To examine evidence of exercise-induced bronchoconstriction (EIB) defined as ≥ 10% reduction in forced expiratory volume in one second (FEV ) and exercise-induced arterial hypoxemia (EIAH) defined as ≥ 4% reduction in oxygen saturation (SpO ) from before to after participation in the Norseman Xtreme Triathlon. Secondarily, to assess if changes in FEV and SpO , are related to respiratory symptoms, training volume and race time.
In this quasi-experimental non-controlled study, we included 63 triathletes (50♂/13♀) aged 40.3 (±9.0) years (mean ±SD). Fifty-seven (46♂/11♀) measured lung function and 54 (44♂/10♀) measured SpO before the race, 8-10 minutes after the race (post-test 1) and the day after the race (post-test 2). Respiratory symptoms and training volume were recorded with modified AQUA questionnaire. ANOVA for repeated measures was used to detect differences in lung function and SpO . Statistical significance was accepted at 0.05 level.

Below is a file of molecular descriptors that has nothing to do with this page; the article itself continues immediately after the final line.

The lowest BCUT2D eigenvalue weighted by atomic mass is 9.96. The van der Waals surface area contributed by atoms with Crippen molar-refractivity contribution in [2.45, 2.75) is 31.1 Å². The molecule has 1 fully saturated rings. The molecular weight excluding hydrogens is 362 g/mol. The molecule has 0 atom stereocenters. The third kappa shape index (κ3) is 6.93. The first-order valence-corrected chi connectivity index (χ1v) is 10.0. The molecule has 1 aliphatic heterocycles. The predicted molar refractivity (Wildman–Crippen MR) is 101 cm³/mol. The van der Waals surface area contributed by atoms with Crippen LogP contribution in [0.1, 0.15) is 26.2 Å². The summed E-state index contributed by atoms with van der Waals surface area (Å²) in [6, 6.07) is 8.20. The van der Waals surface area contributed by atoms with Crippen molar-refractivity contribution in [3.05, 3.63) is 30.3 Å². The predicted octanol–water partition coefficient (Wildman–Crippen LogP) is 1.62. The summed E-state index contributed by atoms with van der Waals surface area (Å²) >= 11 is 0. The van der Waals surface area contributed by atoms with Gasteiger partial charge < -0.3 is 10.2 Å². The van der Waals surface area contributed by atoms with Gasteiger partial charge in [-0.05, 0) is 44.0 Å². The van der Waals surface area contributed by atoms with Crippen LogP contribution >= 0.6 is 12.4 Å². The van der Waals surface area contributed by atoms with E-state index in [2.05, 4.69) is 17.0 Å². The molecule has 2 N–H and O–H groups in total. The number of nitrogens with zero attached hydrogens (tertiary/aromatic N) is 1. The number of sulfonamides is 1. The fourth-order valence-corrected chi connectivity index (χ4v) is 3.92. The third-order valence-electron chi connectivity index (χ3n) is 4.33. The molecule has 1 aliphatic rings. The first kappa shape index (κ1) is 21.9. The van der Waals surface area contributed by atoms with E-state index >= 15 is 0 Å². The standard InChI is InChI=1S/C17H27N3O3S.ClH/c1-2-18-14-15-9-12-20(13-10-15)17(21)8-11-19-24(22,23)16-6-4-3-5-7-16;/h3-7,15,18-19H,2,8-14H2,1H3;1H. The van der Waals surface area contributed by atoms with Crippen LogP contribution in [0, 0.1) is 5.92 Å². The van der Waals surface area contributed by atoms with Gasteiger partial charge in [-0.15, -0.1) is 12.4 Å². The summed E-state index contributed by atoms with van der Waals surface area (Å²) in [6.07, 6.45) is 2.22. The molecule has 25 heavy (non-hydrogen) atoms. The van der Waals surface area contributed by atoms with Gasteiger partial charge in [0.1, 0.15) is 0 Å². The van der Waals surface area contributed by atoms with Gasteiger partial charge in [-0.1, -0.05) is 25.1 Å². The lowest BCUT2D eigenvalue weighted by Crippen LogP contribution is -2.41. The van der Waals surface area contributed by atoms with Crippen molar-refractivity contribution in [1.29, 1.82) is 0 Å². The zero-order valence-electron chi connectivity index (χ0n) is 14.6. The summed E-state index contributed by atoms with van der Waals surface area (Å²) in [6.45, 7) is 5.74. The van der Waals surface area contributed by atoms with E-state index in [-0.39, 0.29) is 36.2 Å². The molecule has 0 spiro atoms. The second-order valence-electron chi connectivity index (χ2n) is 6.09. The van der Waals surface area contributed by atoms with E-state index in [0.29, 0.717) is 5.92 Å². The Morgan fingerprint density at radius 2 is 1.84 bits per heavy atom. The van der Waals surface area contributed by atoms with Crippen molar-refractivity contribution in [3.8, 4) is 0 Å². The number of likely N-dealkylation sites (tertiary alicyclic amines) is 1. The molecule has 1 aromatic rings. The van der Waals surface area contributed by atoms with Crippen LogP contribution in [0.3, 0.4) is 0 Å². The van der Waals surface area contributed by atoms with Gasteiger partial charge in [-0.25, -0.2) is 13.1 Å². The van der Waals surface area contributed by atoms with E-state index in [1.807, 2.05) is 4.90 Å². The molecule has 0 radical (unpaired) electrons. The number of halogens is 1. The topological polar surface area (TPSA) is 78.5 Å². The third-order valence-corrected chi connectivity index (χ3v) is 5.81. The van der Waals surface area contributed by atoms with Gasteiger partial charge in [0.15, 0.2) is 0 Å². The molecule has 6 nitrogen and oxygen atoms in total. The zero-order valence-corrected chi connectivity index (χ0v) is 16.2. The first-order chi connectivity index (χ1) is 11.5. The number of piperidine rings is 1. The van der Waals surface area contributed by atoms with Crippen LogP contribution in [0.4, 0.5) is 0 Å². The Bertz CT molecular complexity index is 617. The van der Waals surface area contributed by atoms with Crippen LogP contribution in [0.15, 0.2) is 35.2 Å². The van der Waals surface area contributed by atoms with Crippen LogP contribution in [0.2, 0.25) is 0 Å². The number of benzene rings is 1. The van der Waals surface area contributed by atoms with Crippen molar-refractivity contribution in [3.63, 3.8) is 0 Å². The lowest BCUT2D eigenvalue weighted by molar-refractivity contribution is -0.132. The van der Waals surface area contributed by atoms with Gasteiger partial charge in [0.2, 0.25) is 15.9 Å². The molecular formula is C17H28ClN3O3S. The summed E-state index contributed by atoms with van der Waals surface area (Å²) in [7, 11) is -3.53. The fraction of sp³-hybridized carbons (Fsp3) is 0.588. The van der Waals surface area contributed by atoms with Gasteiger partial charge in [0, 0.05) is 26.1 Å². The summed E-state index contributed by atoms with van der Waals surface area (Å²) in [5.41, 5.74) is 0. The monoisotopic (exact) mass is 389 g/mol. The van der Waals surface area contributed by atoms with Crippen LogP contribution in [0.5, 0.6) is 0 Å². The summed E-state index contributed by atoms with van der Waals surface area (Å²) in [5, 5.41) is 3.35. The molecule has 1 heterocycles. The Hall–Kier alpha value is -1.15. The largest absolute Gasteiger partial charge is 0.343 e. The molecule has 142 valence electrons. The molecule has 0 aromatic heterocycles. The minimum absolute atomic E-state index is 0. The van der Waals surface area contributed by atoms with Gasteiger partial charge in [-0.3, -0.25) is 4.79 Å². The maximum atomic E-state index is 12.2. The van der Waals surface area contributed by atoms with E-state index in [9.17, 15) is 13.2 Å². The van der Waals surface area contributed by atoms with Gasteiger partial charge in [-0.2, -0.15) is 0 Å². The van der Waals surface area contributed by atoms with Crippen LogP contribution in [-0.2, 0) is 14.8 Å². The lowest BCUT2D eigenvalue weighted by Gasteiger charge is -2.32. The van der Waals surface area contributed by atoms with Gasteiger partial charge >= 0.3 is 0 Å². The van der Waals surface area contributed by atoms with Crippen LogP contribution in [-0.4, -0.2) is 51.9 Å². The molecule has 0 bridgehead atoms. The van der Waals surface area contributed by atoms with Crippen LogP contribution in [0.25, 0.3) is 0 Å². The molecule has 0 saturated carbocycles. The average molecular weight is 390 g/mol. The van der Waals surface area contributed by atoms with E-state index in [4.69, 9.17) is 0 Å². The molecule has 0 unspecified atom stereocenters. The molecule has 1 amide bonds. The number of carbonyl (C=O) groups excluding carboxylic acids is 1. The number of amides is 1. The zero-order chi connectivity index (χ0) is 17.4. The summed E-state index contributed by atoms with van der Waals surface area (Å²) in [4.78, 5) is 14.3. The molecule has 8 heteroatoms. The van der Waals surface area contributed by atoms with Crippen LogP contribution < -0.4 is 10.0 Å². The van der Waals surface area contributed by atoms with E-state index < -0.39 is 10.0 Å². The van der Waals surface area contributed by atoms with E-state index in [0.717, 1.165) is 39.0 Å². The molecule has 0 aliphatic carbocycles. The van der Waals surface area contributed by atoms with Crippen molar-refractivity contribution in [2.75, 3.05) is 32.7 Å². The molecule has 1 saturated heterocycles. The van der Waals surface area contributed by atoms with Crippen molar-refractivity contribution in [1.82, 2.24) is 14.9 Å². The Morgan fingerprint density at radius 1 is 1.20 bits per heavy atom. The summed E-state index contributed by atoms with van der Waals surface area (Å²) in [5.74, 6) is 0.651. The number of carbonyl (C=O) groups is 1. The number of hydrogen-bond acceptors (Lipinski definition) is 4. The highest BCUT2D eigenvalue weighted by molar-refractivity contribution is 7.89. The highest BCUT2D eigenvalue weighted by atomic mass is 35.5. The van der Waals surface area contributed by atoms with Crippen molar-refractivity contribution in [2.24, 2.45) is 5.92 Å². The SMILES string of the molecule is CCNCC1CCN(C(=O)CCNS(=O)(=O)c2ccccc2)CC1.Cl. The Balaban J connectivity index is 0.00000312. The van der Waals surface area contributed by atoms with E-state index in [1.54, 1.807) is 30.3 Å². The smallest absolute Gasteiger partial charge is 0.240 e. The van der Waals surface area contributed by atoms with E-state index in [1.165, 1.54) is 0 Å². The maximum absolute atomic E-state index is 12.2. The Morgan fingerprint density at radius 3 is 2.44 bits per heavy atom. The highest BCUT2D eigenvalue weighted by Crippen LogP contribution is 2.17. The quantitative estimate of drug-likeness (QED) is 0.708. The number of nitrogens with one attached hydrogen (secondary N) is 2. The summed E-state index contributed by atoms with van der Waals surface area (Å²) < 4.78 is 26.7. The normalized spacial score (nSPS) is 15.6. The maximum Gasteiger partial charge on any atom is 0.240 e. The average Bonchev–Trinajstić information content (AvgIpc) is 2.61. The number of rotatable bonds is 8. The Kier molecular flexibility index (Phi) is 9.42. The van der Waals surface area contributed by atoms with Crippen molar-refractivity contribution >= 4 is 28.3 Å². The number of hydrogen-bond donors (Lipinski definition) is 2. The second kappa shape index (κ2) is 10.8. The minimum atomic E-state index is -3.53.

Twenty-six participants (46%) presented with EIB at post-test 1 and 16 (28%) at post-test 2. Lung function variables were significantly reduced from baseline to post-test 1 and 2. Thirty-five participants (65%) showed evidence of mild to moderate EIAH. No significant correlations were observed except a weak correlation between maximal reduction in FEV and respiratory symptoms (r=0.35, p=0.016).
Our results demonstrated that 46% of the participants presented with EIB and 65% showed evidence of EIAH after the Norseman Xtreme Triathlon. Changes in FEV and SpO were not correlated to weekly training hours or race time. We observed a weak correlation between maximal reduction in FEV and respiratory symptoms.

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